ISEP | CISTER
29 de julho de 2013 l 11:00
O Centro de Investigação em Sistemas Confiáveis e de Tempo-Real (CISTER) traz Davit Mirzoyan (Delft University of Technology) ao ISEP para a próxima sessão da CISTER Distinguished Seminar Series. Agendada para 29 de julho, esta sessão aborda o tema “Throughput Analysis and Voltage-Frequency Island Partitioning for Streaming Applications under Process Variation”.
THROUGHPUT ANALYSIS AND VOLTAGE-FREQUENCY ISLAND PARTITIONING FOR STREAMING APPLICATIONS UNDER PROCESS VARIATION
Scaling technology into minimum feature size nodes has made it practically impossible to precisely control the manufacturing process, resulting in variation in performance characteristics of cores in a MPSoC. Conventionally, circuits are implemented with conservative design margins or guard-bands, often referred to as worst-case design, to guarantee the target frequency of each core in the manufactured chips. From an application´s perspective, the cores have deterministic frequencies, leading to a conventional application mapping, such that a certain timing requirement (e.g. throughput or latency) imposed on the system is satisfied. Guard-band reduction provides the benefits of reduced circuit area (i.e. a higher number of gross dies on a wafer), dynamic and leakage power. With reduced guard-bands, the target frequency of cores is not guaranteed any more, and the probability distribution of frequency needs to be considered when analyzing the system timing. Therefore, models and a methodology are required by system designers for evaluating the statistical timing of a system.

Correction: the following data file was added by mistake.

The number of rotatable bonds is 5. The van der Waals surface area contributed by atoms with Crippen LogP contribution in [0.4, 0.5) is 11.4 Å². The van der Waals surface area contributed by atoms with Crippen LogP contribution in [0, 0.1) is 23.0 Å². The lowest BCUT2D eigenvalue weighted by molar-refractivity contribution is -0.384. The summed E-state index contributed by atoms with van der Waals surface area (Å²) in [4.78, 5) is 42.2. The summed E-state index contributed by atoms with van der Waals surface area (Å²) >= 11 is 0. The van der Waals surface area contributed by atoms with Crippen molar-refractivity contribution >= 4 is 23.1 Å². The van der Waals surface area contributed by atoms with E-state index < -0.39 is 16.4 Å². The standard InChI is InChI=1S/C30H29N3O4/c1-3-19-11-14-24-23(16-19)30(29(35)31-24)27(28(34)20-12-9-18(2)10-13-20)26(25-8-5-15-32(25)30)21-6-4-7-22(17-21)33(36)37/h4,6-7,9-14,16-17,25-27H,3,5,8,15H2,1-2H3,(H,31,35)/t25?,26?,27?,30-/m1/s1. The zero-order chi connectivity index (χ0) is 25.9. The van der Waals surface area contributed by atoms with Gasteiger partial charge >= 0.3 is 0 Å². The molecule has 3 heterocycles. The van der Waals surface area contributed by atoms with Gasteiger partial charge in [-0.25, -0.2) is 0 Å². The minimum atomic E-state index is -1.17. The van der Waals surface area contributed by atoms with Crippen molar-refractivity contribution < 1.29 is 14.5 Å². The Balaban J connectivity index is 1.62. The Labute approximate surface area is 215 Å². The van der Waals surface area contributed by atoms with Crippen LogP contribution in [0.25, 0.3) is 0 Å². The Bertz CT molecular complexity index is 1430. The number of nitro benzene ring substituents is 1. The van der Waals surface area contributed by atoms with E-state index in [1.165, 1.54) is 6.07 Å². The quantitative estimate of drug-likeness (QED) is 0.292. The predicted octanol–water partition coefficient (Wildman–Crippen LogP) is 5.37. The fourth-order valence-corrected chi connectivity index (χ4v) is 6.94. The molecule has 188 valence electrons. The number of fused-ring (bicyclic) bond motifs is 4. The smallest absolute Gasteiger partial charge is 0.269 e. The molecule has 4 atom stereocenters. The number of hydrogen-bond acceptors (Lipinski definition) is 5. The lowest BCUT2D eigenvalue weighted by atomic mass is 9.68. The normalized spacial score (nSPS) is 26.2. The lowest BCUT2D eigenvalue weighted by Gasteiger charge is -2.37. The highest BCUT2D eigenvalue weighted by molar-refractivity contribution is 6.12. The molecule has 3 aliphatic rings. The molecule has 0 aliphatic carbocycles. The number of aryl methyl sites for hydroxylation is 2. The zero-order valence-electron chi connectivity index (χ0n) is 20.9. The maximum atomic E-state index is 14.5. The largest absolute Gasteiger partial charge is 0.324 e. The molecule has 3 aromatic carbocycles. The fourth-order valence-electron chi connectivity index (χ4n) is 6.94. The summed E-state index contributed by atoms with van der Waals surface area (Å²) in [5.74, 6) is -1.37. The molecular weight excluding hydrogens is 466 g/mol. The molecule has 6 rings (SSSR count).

A framework is presented to estimate the probability distribution of application throughput (e.g. frames per second in video decoding) in a system with Voltage-Frequency Island (VFI) partitions in the presence of process variation. We use Synchronous Data-Flow (SDF) to model a system consisting of a real-time streaming application mapped to a MPSoC. A methodology to perform variation-aware partitioning of the cores of a MPSoC into VFIs for maximized timing yield is provided. The timing yield is a system-level metric showing the percentage of chips that satisfy a given throughput requirement imposed on the system. The use of the methodology is demonstrated for two purposes: 1) to make trade-offs between the number of VFI partitions (design cost) and timing yield; 2) to estimate the impact of reducing circuit design margins on the number of good dies (dies that satisfy the throughput requirement of a system) on a wafer.
DAVIT MIRZOYAN, DELFT UNIVERSITY OF TECHNOLOGY
Born in Yerevan, Armenia, in 1985. He acquired his B.Sc degree in Cybernetics from State Engineering University of Armenia (SEUA), located in Yerevan. He received his M.Sc degree in Information and Communication Technologies from Royal Institute of Technology (KTH), Sweden, Stockholm. His graduation project for the M.Sc program was carried out in Ikerlan, a research centre located in Arrasate, Spain. He is currently pursuing his PhD degree in Computer Engineering at Delft University of Technology, on the topic of variation-aware system-level design for streaming applications.